The United States will seek election to the UN Human Rights Council later this year and remain an active observer speaking out about violations worldwide until then, U.S. Secretary of State Antony Blinken said Wednesday.
Blinken, addressing the council by recorded video, said that the Biden administration would work to eliminate what he called the Geneva forum's "disproportionate focus" on its ally Israel.
Under former President Donald Trump, the United States quit the council in June 2018 but the Biden government returned as an observer earlier this month.
"I'm pleased to announce the United States will seek election to the Human Rights Council for the 2022-24 term. We humbly ask for the support of all UN member states in our bid to return to a seat in this body," Blinken said.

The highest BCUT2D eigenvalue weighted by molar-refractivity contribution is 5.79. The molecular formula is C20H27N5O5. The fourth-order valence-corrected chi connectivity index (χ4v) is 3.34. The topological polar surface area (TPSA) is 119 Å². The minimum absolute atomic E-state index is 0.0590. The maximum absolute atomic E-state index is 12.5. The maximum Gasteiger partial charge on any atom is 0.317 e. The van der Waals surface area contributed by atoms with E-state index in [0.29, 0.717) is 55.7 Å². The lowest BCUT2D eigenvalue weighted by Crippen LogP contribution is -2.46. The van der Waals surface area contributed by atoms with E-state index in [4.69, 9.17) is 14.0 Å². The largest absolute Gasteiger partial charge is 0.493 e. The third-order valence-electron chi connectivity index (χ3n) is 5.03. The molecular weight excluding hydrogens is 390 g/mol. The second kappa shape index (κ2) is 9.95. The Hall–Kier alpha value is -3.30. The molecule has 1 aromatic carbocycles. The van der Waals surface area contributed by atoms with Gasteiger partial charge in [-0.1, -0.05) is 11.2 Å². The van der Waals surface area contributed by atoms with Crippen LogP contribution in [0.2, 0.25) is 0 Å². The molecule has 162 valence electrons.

Annual elections for three-year membership on the 47-member council are due to be held at the UN General Assembly in October. Britain, China and Russia are among current members.
"As the United States re-engages, we urge the Human Rights Council to look at how it conducts its business. That includes its disproportionate focus on Israel," Blinken said.
Israel is the only country in the world whose rights record comes up for discussion at every HRC session, under "Item 7" on the agenda. Item 7 on "Israel and the Occupied Palestinian Territories" has been part of the council's regular business almost as long as it has existed, which both Democratic and Republican administrations have opposed.
The Israeli government has repeatedly lambasted alleged bias against Israel by the 47-member Human Rights Council.
The United States has opted to stay out of the Human Rights Council before: The George W. Bush administration decided against seeking membership when the council was created in 2006.
The U.S. joined the body in 2009 under then-president Barack Obama.